It was Daddy who found him. Down at the pond. He must’ve gone back to toss more rocks and then decided to go swimming or something. I guess he crossed the road all by himself, like he tried to before. Later, I found out his shoes and socks were sittin’ in the tall grass at the edge of the water and that’s how Daddy knew he’d gone in the pond.
When I first caught sight of Daddy carrying Joey in his arms as he walked toward us, I was hoppin’ mad at my little brother for crossing that road again and scaring me into thinking I’d lost him in the corn. I waited to hear what Mama would say, especially about his wet clothes and hair, but I wasn’t expecting the sounds she started making. Before I could figure out what was wrong with Mama, Mrs. Wallace whisked me and her two girls away from the yard and straight into the kitchen. She told us to sit at the table and then she just started pacing across the floor making her own soft noises.
I stood up to look out the window but Mrs. Wallace shooed me away.
“Sit down, Michael,” she said. “Everyone just stay at the table!”
So I sat there starin’ at the paper and stickers and crayons I’d set out for Joey so he wouldn’t wake Mama when we came inside. When the minister came in to make a phone call, Mrs. Wallace made us all move to the living room and then she kept talking so I couldn’t hear anything the minister was sayin’. Mama and Daddy were still outside with Joey and all the people who’d come to help look for him.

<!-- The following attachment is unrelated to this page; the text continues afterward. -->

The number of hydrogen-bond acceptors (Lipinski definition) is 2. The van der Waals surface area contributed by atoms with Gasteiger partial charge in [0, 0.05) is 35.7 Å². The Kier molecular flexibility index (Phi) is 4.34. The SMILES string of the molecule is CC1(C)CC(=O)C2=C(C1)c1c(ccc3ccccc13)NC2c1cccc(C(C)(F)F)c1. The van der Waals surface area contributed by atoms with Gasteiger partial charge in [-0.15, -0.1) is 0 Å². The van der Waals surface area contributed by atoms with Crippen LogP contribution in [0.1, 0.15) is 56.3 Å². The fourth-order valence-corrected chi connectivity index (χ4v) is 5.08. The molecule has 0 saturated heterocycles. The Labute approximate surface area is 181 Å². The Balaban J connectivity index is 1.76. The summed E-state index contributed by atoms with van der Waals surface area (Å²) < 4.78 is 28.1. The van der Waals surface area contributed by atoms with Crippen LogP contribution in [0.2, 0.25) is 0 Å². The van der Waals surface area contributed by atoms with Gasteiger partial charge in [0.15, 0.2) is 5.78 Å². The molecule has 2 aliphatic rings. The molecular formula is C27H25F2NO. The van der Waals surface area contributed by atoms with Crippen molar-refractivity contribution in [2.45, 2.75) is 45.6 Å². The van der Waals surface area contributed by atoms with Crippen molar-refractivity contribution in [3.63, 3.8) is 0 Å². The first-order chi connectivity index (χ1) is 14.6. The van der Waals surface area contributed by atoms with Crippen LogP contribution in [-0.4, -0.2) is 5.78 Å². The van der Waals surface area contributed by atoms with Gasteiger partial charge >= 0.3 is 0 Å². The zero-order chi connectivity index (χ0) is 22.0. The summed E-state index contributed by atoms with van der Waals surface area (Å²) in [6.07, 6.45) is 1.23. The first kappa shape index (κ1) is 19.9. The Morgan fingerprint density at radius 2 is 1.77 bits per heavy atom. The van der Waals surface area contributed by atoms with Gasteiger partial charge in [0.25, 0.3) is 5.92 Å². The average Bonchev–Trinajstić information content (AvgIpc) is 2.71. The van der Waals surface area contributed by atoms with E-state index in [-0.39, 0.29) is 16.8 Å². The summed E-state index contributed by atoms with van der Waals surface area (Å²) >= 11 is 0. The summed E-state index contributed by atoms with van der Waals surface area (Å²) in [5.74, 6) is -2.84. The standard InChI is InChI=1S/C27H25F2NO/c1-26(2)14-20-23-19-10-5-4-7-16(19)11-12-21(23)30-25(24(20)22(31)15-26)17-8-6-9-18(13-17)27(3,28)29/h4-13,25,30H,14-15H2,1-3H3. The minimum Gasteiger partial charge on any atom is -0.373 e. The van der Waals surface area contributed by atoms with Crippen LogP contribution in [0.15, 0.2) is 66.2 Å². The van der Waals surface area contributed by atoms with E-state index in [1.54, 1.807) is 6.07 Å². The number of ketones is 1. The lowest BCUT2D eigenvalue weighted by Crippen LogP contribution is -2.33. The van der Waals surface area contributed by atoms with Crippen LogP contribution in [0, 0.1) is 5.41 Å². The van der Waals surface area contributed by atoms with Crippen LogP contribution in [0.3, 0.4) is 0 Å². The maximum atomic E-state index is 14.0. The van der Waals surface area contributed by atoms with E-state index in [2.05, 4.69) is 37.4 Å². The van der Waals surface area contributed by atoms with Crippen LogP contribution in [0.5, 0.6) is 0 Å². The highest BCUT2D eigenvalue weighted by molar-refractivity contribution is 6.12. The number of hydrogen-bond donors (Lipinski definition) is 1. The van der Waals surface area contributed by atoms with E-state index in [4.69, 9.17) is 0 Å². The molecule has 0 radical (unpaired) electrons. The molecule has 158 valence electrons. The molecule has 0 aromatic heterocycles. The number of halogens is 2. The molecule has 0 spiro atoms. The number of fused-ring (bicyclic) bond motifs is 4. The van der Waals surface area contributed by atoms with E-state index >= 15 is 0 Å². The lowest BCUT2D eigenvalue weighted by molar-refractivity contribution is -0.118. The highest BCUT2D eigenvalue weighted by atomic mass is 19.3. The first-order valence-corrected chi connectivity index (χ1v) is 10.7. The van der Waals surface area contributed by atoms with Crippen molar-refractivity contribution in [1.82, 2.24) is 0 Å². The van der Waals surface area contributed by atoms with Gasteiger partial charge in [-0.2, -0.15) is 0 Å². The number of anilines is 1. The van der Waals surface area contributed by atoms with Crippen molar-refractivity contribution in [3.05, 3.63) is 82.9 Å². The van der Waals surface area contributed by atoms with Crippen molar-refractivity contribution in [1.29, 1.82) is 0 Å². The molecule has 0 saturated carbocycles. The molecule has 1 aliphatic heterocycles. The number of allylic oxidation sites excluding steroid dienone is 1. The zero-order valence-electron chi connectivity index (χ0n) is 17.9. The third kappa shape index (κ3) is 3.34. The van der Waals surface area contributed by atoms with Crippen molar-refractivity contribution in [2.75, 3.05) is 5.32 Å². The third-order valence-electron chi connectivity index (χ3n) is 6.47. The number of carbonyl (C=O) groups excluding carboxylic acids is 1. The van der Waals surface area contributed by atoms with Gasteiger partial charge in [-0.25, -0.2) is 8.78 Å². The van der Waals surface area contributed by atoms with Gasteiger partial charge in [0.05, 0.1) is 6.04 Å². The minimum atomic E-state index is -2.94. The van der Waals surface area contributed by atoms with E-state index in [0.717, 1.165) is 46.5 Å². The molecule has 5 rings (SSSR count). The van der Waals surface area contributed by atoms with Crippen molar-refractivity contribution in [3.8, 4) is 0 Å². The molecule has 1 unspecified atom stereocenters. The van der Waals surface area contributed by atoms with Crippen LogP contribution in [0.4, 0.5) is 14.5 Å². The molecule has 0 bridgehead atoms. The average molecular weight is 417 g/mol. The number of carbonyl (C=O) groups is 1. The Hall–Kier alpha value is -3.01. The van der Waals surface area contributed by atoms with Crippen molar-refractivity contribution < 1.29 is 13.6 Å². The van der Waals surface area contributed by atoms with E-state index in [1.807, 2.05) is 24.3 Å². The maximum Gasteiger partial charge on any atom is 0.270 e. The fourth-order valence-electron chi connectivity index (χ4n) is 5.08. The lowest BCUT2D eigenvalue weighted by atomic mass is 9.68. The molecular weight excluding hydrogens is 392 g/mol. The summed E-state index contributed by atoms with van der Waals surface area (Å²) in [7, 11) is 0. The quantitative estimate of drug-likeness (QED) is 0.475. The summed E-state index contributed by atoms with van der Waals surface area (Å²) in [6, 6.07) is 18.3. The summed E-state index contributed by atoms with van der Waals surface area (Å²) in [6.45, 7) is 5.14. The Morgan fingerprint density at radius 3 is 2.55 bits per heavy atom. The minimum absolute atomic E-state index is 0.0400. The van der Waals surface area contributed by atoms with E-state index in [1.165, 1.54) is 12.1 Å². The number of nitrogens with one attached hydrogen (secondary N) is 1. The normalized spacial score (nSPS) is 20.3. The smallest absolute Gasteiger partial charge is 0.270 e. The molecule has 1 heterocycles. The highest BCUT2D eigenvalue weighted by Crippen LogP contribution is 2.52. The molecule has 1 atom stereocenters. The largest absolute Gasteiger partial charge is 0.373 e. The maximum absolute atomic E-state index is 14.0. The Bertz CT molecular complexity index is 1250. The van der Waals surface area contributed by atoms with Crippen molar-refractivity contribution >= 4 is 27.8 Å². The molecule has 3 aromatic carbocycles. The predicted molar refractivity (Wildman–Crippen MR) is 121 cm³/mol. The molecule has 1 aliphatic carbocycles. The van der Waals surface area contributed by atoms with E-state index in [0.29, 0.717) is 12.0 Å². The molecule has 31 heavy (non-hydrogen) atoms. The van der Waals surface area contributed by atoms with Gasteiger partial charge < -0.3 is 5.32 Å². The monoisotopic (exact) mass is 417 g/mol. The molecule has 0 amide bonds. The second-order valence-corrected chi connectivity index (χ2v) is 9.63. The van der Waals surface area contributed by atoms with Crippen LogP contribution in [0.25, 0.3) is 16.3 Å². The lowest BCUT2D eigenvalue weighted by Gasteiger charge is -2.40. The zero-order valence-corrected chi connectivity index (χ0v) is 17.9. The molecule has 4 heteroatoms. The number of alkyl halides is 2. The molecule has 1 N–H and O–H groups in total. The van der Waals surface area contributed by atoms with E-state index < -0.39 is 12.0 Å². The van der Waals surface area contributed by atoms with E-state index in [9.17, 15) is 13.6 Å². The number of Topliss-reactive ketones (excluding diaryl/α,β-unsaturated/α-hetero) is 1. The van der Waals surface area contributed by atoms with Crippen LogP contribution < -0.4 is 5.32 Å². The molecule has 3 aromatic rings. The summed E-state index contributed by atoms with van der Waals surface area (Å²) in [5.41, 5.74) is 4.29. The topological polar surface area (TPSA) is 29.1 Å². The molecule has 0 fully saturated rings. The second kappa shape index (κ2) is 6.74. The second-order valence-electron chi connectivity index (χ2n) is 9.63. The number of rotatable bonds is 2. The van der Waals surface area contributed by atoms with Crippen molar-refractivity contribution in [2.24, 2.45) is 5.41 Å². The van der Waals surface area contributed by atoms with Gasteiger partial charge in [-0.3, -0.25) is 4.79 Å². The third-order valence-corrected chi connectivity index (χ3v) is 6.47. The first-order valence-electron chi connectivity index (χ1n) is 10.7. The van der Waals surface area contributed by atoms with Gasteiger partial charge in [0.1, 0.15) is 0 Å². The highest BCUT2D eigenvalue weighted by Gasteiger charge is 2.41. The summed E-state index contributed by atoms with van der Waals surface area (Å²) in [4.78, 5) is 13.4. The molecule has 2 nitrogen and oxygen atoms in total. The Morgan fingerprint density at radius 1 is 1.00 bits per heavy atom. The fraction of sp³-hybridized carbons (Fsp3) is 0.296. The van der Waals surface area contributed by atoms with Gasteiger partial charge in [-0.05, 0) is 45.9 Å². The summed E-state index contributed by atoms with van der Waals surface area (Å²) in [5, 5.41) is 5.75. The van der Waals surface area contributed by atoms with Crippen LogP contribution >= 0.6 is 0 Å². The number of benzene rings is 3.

I knew by then that things were bad. Something cold and heavy was sliding around in my body and I had to pee, but I was too scared to move. So I just sat on the couch waiting and waiting and waiting until the minister came into the living room and sat beside me. Mrs. Wallace stood up then and disappeared with her two girls real fast. The minister touched my arm. I didn’t want to hear him say it, but he did anyway.
Mama had to go to the hospital because of the baby. Daddy said the shock might make the baby come too soon and it wasn’t ready to be born yet. No one said out loud that everything was my fault, but they didn’t need to. I knew it in my bones.
After, I took all my plastic soldiers to the pond and I threw them in one after another. Even Chewed-up Man, my best fighter. I watched them sink to the bottom of the pond and I wished I could follow them. I wanted so badly to disappear. But Daddy said that when Mama came home, she would need my help more than ever and he was still countin’ on me to be the Man of the House.
“Can you do that? Can you help your Mama and try to make things easy for her?” Daddy asked.
I nodded, but I wondered why Mama would ever count on me to help her again. I figured no one had told Daddy yet that I was the one watchin’ Joey when he went to the pond. When she came home, Mama would tell him, and then he’d know the awful truth about his ‘Man of the House’.
It was worst at night. I would fall asleep with the missing weight of my little brother pressin’ on me like a heavy stone. And then I would dream about all my drowned soldiers and a baby that didn’t want to be born.
But mostly, I dreamed about findin’ Joey in that cornfield.